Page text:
Brian Nicholson, El Observador de Utah
SALT LAKE CITY — Illegal immigration continues to be a hot topic in Utah on several fronts.
Various bills are slowly but surely winding their way through the 2011 Legislature and, according to one activist, are putting the Latino community on edge. Also, Sen. Orrin Hatch, R-Utah, trotted out his federal proposal again Monday.
Meantime, a Latino activist delivered a letter to Salt Lake City's Mexican Consulate urging Mexico's president to suspend the visas of Mormon missionaries until the LDS Church takes a stronger position on immigration.
From the outset of the 2011 Legislature, lawmakers have said they will address the illegal immigration issue one way or another, although on Monday Senate Majority Leader Scott Jenkins did allow for the possibility of nothing happening.
"I'm not confident at all," the Plain City Republican said.
But his colleague Sen. Wayne Niederhauser, R-Sandy, had a different take.
"I think there's no question we're going to have something," he said. "I think it's remote that we won't."
While the Senate favors taking the best of several bills in what Sen. Curt Bramble, R-Provo, calls a "Utah solution," it is carefully watching individual pieces of legislation work through the process.
That has Mike Picardi, of United for Social Justice, so angry he couldn't contain himself in a committee meeting Monday.
"These bills are all targeted to our Latino brothers and sisters. It's time we called a spade a spade," he said. "They're trying to make this a totally white society with totally white workers."
His outburst came as the House Business and Labor Committee approved a bill that would punish businesses for knowingly employing undocumented immigrants.
In its original form HB253, sponsored by Rep. Chris Herrod, R-Provo, would suspend the business licenses of companies with five employees or more that hire illegal immigrants. But the committee amended it to companies with 15 or more workers.
Herrod said he expects that point to be debated on the House floor.
Herrod also substituted the word "may" for "shall" throughout the bill giving the Utah Attorney General's Office and county attorneys latitude to enforce the law. In so doing, he wiped out a nearly $1 million annual enforcement cost.
"It gives them the discretion if they believe that is a crime worth punishing or it fits within their budget to do it," he said.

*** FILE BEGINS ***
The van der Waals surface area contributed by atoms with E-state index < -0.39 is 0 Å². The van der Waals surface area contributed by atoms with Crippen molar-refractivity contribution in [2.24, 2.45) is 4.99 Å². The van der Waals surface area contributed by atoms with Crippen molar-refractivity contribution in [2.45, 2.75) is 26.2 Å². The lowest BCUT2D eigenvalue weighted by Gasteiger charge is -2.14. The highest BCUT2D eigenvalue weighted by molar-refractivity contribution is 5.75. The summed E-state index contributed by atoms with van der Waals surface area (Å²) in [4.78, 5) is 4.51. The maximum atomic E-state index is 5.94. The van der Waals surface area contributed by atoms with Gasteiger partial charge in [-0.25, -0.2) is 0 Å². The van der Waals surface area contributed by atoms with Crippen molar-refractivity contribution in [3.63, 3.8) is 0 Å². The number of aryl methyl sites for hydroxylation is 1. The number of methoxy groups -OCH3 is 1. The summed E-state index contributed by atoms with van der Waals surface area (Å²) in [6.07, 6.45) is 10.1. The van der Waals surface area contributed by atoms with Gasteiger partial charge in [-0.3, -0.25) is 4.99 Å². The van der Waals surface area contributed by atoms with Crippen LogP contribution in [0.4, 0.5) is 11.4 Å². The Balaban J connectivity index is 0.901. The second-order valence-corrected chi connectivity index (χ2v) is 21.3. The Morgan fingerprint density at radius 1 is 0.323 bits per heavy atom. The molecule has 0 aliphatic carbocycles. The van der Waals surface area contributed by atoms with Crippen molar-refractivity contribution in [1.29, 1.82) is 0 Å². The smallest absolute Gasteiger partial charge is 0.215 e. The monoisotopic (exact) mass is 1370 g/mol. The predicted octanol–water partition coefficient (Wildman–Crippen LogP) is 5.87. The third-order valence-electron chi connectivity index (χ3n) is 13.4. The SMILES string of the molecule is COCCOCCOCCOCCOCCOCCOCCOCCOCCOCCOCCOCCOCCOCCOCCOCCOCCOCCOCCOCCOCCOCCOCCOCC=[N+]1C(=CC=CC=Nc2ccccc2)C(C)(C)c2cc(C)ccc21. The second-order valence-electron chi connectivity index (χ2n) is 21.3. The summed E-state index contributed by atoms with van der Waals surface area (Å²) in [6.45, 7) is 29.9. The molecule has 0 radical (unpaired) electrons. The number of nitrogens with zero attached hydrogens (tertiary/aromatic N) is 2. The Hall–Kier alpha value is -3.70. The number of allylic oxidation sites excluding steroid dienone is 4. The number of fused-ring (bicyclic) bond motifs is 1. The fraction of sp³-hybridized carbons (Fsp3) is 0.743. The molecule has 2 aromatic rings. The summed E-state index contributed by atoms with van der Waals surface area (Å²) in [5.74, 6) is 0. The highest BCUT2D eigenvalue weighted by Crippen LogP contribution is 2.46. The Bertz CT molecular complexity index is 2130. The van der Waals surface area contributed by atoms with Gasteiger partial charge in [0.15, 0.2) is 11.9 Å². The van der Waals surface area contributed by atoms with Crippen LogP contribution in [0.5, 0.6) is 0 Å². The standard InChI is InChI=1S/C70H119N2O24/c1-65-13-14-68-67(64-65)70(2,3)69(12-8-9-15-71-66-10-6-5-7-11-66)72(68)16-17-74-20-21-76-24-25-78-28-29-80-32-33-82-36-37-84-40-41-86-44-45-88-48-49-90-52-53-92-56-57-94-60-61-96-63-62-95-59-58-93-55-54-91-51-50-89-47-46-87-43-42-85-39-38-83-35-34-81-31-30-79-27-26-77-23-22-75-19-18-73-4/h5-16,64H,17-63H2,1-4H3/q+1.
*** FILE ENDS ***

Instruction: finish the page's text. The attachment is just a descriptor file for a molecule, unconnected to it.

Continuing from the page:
Rep. Stephen Sandstrom, R-Orem, did the same thing with his enforcement-only illegal immigration bill last week after local government balked at anticipated costs. Herrod is running his bill as companion legislation to that measure.
Marina Lowe, ACLU legislative and policy counsel, asked the committee to hold off on HB253 until the U.S. Supreme Court rules on a case involving a similar law in Arizona. She called it "reckless" to move ahead before that decision comes in the next few months.
The Salt Lake Chamber of Commerce also opposes the bill, saying it would put an undue financial burden on small businesses and that it doesn't comport with the Utah Compact.
On another front, Raul Lopez-Vargas handed a letter to the Mexican consulate asking Mexico to suspend visas to LDS missionaries, who he says are treated with respect in that country.
"We would like to be treated in the same way here in Utah," Lopez-Vargas said.
A former vice-president with Centro Civico, he says his aim is to urge The Church of Jesus Christ of Latter-day Saints to speak out more forcefully against enforcement-only proposals on Capitol Hill.
"We will be happy if the leaders of the Mormon church and their representatives make a public statement signing the Utah Compact," said Lopez-Vargas.
The church endorsed the compact, but didn't sign it. A church spokesman said "we've made our position clear."
With lawmakers debating a number of immigration bills, Latino community advocate Tony Yapias said the issue is nearing a boiling point.
"We have to understand that there is a lot of people scared and afraid in our community," Yapias said.
Contributing: John Daley
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